Seven Republicans who went to Washington, DC, on Jan. 6 to prop up former president Donald Trump’s bogus claims of voter fraud won their own elections on Tuesday night.
Among the winning candidates are three members of the Virginia House of Delegates, two incumbents who won reelection and a newcomer who will join the legislature next year. The other four candidates won local races in Idaho, Pennsylvania, and New Jersey.
BuzzFeed News previously identified 13 Republicans seeking elected office this year who had traveled to Washington on Jan. 6 to participate in Trump’s attempts to overturn the 2020 election and has since learned of a 14th. All of them have denied entering the US Capitol or not addressed their activities that day, and none of them has been charged. But they participated in Trump’s “Stop the Steal” rally and many of them — including five who won elections on Tuesday — went to the Capitol, where Trump’s supporters mobbed the building to try to stop Congress from certifying his loss.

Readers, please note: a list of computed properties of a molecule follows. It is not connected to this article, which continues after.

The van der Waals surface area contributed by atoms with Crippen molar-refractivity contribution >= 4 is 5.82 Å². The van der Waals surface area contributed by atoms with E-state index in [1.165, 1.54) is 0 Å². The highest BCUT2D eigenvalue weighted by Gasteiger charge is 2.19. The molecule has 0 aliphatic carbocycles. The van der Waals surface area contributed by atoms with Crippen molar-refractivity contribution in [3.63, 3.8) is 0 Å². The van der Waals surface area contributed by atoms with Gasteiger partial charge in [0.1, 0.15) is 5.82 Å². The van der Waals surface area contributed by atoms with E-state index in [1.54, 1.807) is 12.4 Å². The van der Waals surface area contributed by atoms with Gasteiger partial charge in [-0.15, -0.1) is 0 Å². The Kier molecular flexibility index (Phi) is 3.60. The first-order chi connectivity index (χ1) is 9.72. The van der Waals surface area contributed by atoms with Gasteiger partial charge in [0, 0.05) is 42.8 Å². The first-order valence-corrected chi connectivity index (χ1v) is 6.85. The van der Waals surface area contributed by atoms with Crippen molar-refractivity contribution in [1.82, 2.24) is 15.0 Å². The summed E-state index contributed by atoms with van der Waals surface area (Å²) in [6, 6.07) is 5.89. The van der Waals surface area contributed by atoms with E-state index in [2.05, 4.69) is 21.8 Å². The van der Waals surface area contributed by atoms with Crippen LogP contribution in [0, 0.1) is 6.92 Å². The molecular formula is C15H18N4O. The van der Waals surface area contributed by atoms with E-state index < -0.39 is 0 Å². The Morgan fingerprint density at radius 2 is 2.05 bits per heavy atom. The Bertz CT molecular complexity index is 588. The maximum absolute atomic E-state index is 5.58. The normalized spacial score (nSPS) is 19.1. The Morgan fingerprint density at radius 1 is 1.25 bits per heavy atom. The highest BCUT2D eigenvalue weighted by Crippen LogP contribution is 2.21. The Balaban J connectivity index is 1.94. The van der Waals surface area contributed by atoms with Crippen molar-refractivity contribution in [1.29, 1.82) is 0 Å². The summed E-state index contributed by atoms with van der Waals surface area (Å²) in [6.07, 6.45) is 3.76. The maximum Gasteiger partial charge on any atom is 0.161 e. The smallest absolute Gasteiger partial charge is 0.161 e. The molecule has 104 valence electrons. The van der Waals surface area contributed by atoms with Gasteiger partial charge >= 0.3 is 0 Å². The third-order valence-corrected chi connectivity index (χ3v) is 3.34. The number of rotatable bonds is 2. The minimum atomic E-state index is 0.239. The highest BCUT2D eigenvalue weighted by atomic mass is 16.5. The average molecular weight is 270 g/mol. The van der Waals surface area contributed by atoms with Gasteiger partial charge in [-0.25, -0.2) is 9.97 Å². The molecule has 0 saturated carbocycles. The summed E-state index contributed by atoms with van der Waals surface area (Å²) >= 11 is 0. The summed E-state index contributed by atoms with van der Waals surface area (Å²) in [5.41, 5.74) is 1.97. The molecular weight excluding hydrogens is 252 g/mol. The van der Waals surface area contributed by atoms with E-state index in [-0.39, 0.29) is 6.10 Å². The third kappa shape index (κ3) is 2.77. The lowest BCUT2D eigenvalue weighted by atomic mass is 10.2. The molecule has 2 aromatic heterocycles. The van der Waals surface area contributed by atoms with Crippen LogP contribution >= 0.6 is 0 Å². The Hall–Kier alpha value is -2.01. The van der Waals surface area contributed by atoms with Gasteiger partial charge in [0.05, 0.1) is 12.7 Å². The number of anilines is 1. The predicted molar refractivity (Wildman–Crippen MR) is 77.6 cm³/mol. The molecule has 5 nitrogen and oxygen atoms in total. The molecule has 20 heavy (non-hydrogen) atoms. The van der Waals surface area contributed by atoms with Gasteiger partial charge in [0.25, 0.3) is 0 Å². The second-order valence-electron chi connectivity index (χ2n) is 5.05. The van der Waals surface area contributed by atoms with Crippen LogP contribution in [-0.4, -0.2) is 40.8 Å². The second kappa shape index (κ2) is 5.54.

Another seven Republicans who were present on Jan. 6 lost their elections Tuesday night, including one who is already echoing Trump’s rhetoric and calling for an investigation. Steve Lynch, who went to the Capitol on Jan. 6 and later suggested some of the insurrection was “staged,” lost his race for executive of Northampton County, Pennsylvania, by about 12 percentage points, according to unofficial results from the county. In a Facebook post on Wednesday, Lynch said the results only invigorated him “to eviscerate the swamp creatures in our county and their evil deeds,” calling on “Patriots” to “suit up,” and adding, “They have no idea who they messed with!” In response to a comment suggesting that his Democratic opponent may have cheated, Lynch wrote, “This will all be investigated!”